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The Masks of the Political God by Luca Ozzano

Does Modern Communication Technology Contribute to a Better Functioning Democracy? Voting Advice Applications, Political Learning, and the Quality of Poltical Representation

Political Participation
Survey Research
Voting Behaviour
Martin Rosema
Universiteit Twente
Martin Rosema
Universiteit Twente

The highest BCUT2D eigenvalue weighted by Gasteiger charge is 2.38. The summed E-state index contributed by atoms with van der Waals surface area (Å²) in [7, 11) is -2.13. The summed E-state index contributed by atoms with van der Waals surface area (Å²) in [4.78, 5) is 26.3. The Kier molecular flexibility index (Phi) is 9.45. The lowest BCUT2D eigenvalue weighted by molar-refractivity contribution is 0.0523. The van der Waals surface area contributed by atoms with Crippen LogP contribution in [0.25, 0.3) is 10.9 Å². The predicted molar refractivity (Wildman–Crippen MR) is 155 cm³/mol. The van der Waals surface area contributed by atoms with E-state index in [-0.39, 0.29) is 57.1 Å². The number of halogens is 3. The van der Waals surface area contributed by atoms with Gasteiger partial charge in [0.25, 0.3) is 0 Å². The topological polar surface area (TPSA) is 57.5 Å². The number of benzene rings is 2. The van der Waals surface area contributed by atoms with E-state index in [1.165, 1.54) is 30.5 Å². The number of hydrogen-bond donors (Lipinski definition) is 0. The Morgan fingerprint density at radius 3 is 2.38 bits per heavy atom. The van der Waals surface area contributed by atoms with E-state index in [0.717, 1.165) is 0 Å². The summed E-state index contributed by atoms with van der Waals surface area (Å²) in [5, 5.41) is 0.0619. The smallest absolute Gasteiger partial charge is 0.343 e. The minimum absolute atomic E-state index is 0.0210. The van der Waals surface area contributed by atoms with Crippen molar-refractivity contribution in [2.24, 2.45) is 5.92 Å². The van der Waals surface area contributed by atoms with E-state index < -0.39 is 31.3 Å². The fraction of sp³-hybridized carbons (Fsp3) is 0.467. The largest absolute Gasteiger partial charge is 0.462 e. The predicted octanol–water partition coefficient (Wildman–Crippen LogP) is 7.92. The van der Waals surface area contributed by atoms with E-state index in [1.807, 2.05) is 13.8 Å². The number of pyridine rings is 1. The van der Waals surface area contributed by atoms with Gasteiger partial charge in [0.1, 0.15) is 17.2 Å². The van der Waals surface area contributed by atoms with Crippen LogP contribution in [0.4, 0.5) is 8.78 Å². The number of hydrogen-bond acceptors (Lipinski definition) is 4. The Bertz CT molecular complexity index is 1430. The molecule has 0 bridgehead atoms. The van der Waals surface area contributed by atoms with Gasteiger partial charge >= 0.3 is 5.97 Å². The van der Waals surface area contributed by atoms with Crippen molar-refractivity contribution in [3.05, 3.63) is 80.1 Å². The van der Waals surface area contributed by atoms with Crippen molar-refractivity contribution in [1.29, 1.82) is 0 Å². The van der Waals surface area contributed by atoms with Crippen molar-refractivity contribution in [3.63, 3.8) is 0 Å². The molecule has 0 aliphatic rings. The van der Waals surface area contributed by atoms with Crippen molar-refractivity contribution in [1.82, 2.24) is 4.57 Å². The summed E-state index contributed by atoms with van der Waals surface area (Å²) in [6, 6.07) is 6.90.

One of the core ideas about representative democracy is that the system creates a match between policy preferences of citizens and government policy. This linkage is established through elections in which voters ideally choose (candidates of) political parties that best match with their issue positions. In the study of political representation this is known as policy congruence. The system can only function properly if citizens are aware what parties stand for and determine their vote choice on that basis. Research has shown with respect to left-right ideology, which is widely considered to be the main ideological dimension structuring party competition, in most European countries the policy congruence between parties and voters is fairly good (Rosema, Denters & Aarts, 2011, How Democracy Works: Political Representation and Policy Congruence in Modern Societies). With respect to other dimensions, such as a cultural dimension or European integration, policy congruence is more often limited (Costello, Thomassen & Rosema, 2012, West European Politics). This is caused by parties that do not offer the policy packages that voters desire, as well as voters who do not vote in line with their policy preferences (Rosema & De Vries, 2011, in How Democracy Works). In this paper I will analyse if the use of modern communication technology, in particular Voting Advice Applications (VAAs), has a positive impact on policy congruence and thus contributes to the functioning of representative democracy. The key questions, which will be analysed on the basis of survey data from several European countries, are if citizens who make use of VAAs cast their vote more often for parties that represent their policy preferences well than voters who neglect such tools, and how much impact they have. In other words, do VAAs really help citizens to learn what they need to know and apply this in elections?
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